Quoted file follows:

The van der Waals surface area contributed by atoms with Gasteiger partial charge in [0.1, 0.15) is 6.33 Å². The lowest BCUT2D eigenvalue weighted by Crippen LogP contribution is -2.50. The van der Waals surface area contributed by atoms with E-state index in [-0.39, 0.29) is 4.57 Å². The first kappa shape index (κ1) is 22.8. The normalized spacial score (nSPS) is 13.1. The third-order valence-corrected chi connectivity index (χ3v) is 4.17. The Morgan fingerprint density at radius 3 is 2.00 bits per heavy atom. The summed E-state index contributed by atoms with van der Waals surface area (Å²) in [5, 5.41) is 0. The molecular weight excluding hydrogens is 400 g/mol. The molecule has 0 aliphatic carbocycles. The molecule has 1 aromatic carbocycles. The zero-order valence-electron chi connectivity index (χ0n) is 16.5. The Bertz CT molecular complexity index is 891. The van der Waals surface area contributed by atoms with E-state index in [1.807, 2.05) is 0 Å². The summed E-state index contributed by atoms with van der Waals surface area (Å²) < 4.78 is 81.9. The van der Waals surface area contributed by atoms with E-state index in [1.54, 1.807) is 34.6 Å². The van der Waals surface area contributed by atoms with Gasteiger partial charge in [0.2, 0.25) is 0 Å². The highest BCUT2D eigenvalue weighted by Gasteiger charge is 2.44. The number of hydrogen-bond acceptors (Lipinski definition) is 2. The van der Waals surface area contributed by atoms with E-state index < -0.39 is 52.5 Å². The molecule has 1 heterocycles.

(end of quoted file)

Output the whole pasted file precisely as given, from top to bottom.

The van der Waals surface area contributed by atoms with Gasteiger partial charge in [0.1, 0.15) is 6.33 Å². The lowest BCUT2D eigenvalue weighted by Crippen LogP contribution is -2.50. The van der Waals surface area contributed by atoms with E-state index in [-0.39, 0.29) is 4.57 Å². The first kappa shape index (κ1) is 22.8. The normalized spacial score (nSPS) is 13.1. The third-order valence-corrected chi connectivity index (χ3v) is 4.17. The Morgan fingerprint density at radius 3 is 2.00 bits per heavy atom. The summed E-state index contributed by atoms with van der Waals surface area (Å²) in [5, 5.41) is 0. The molecular weight excluding hydrogens is 400 g/mol. The molecule has 0 aliphatic carbocycles. The molecule has 1 aromatic carbocycles. The zero-order valence-electron chi connectivity index (χ0n) is 16.5. The Bertz CT molecular complexity index is 891. The van der Waals surface area contributed by atoms with E-state index in [1.807, 2.05) is 0 Å². The summed E-state index contributed by atoms with van der Waals surface area (Å²) < 4.78 is 81.9. The van der Waals surface area contributed by atoms with E-state index in [1.54, 1.807) is 34.6 Å². The van der Waals surface area contributed by atoms with Gasteiger partial charge in [0.2, 0.25) is 0 Å². The highest BCUT2D eigenvalue weighted by Gasteiger charge is 2.44. The number of hydrogen-bond acceptors (Lipinski definition) is 2. The van der Waals surface area contributed by atoms with E-state index < -0.39 is 52.5 Å². The molecule has 1 heterocycles.